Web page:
If you’re traveling to Spain for the first time, it’s essential to know about the local language. Unfortunately, many people assume that there is only one main language in Spain – Spanish! But the truth is, there are many different languages spoken in Spain. In this article, we’ll talk about the official and unofficial languages in the country, as well as a few language tips to help make your travels as comfortable as possible.
What Languages Are Spoken in Spain?
Spain has five official languages spoken throughout the country, including Spanish (or Castilian), Catalan, Galician, Basque, and Aranese. Spanish is the most popular language, spoken by roughly 99% of the population. 17.5% of the population also speak Catalan, while 5.6% have Galician as their first or second language.
Along with Spanish, you might hear a few other languages during your trip to Spain. And while they may sound similar at first, there are a few distinct differences between the county’s official languages.
With over 500 million speakers, Spanish is the 2nd most spoken native language in the world (after Mandarin Chinese). Around 99% of Spanish citizens speak Spanish as their first or second language. Therefore, it’s regarded as the main official language of the country.
While traveling, you’ll notice that most businesses and signs are in Castilian Spanish. However, Spanish has several dialects itself, including Andalusian, Canarian, and Murcian.
Catalan is the second most widely spoken language in Spain (it’s also spoken in some regions of Italy, France, and Andorra). It’s the official language of Catalonia (in addition to Spanish), the Balearic Islands, and the Valencian Community.
At first glance, Catalan may sound a lot like Castilian Spanish. However, it’s important to recognize that it’s a distinct language and not just a dialect. That’s because there are many different dialects of Catalan as well.
For example, people in Barcelona speak central Catalan, people in the Balearic Islands speak Balearic Catalan, and people in the Valencian Community speak Valencian.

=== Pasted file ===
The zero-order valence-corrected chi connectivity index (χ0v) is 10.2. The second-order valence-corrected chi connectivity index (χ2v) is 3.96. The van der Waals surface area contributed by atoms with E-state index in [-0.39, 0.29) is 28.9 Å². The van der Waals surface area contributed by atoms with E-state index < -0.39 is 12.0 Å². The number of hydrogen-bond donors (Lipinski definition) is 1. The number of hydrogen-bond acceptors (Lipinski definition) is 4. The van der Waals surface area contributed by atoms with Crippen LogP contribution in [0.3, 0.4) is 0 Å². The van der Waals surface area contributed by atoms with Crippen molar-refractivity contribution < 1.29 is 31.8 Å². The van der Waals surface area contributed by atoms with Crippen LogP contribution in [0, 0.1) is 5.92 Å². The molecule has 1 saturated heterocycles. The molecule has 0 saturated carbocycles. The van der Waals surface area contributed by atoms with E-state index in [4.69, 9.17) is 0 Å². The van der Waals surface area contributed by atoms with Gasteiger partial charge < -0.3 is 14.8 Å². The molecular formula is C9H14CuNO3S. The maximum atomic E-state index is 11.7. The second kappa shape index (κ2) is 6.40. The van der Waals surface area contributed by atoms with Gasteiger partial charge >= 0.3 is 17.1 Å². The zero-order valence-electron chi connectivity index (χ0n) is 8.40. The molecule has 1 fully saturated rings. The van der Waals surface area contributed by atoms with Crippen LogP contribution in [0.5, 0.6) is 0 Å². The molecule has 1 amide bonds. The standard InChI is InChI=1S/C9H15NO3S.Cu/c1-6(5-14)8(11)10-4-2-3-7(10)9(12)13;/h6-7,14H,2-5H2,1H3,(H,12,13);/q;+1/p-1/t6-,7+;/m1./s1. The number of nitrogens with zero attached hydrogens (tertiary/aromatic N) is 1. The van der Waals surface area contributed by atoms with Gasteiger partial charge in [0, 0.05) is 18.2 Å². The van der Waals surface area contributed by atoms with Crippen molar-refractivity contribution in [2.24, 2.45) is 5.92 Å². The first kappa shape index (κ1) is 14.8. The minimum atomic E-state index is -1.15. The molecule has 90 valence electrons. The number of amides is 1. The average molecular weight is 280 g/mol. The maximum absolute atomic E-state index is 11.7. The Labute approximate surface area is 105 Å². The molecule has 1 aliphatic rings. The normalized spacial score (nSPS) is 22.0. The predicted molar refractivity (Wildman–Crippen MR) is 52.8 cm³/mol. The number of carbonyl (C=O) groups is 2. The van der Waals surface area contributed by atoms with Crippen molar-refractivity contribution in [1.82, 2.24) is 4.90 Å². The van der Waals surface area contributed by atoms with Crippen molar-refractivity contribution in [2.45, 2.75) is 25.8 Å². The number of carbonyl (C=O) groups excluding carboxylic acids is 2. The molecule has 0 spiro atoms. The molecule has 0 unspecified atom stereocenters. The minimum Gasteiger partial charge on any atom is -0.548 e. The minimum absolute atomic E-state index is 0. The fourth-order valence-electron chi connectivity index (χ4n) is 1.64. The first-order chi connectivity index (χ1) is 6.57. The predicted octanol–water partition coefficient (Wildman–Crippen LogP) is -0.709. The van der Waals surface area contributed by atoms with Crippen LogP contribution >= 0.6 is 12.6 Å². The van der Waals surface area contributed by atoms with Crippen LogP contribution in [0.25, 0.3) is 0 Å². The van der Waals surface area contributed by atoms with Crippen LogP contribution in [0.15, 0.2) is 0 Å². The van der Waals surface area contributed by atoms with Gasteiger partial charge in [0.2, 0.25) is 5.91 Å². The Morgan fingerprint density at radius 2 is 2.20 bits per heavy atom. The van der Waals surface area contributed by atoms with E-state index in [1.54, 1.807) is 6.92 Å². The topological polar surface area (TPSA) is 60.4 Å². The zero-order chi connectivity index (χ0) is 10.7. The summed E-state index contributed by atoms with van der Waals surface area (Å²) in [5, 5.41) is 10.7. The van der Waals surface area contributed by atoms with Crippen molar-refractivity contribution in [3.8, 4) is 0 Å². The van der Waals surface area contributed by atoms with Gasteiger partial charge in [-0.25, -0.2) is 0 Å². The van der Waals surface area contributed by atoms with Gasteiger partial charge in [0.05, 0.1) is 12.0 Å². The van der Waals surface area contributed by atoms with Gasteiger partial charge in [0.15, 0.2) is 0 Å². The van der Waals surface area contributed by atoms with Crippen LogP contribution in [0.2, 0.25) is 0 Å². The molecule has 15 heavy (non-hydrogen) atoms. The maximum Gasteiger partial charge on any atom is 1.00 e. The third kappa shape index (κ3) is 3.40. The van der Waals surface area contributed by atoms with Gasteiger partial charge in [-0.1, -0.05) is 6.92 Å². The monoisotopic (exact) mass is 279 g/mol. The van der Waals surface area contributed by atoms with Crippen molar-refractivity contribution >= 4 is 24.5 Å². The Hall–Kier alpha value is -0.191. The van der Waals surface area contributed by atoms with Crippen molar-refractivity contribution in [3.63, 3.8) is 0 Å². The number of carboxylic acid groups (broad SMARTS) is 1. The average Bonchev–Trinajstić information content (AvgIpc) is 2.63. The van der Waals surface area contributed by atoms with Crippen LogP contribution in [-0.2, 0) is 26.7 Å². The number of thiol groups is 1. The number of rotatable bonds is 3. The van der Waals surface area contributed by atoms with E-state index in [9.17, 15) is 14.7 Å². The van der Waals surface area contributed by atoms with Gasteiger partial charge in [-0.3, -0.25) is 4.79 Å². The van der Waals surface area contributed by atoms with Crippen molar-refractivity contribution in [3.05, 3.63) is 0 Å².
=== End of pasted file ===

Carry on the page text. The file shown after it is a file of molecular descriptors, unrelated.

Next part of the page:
The two main spoken languages in Galicia (northwestern corner of Spain) are Spanish and Galician. It shares many similarities with Portuguese, which should not come as a surprise given the proximity of the two places. More people in Galicia speak Galician at home compared to Spanish.
If you travel to the Basque country, you’ll probably hear Basque spoken by the locals. It’s the official language of the entire region, although only about half the population speaks it as their mother tongue.
Unlike the other official Spanish languages, Basque is not a romance language. In fact, it’s an isolated language not related to any other language in the world! In addition, there are six main dialects of Basque, each of which has a different vocabulary, grammar structure, and pronunciation.
As the native language of only 2,800 people (.007% of the Spanish population), Aranse may be hard to come by during your travels. It’s really only spoken in the Aran Valley, a small region on the border with France.
Other Languages Spoken in Spain
In addition to the five official languages, Spain also has several minority languages that are recognized in the country. Many of these languages are confined to certain regions and are therefore not widely spoken by a large population.
For example, Aragonese is a medieval language that is spoken by around 50,000 people in the Pyrenees. Austrian is one of the main languages in Asturia, which has roughly 450,000 speakers (native and second-language). Spain also has a number of declining or endangered languages and dialects, including Benasquese, Cantabrian, and Leonese.
With over 6 million immigrants (13% of Spain’s population), you also might hear a number of foreign languages. English is the most popular foreign language in the country, followed by French, Romanian, Italian, Portuguese, and German.
Language Tips for Traveling to Spain
Spain is a fascinating country that all travelers should visit at least once in their lifetimes. In fact, it’s the 2nd most visited country in the world, with the majority of travelers coming from the United Kingdom, Germany, France, and Italy. Whether you’re exploring the city or hitting the beaches, there are a few language-related things to keep in mind to help make your trip as enjoyable as possible.
Don’t Expect People to Speak English
You might be surprised to learn that the majority of Spanish citizens don’t speak a lick of English (almost 60% of them!). On top of that, an additional 35% of locals would say that their English isn’t very good.
Although young Spaniards are more fluent (it’s starting to become mandatory in school), you’ll find that older generations or people in rural regions only speak their own language. However, people in the tourism industry or in big cities like Barcelona or Madrid are more likely to speak English. This also applies to the resort towns along the Costa del Sol, Canary Islands, and Ibiza.
The last thing you want to do is be an ignorant tourist who gets frustrated by the lack of English spoken in a foreign country. Remember – you are in their country. Even if you aren’t a Spanish speaker, using this opportunity to learn a few words can help you tremendously during your travels.
Learn a Few Helpful Phrases
Even if you’re traveling in a touristy area with many English speakers, it will still be helpful to speak a few words of Spanish. Not only will this allow you to immerse yourself in the Spanish culture, but it will also be highly appreciated by the locals.
Here are a few basic Spanish phrases that can help you navigate the country:
- Yes – Si
- No – No
- Hello – Hola
- Thank you – Gracias
- Please – Por Favor
- How are you? – Cómo estás?
- Where is…? – Dónde Está…?
- Do you speak English? – Hablas Inglés?
- Good morning – Buenos días
- Good afternoon – Buenas tardes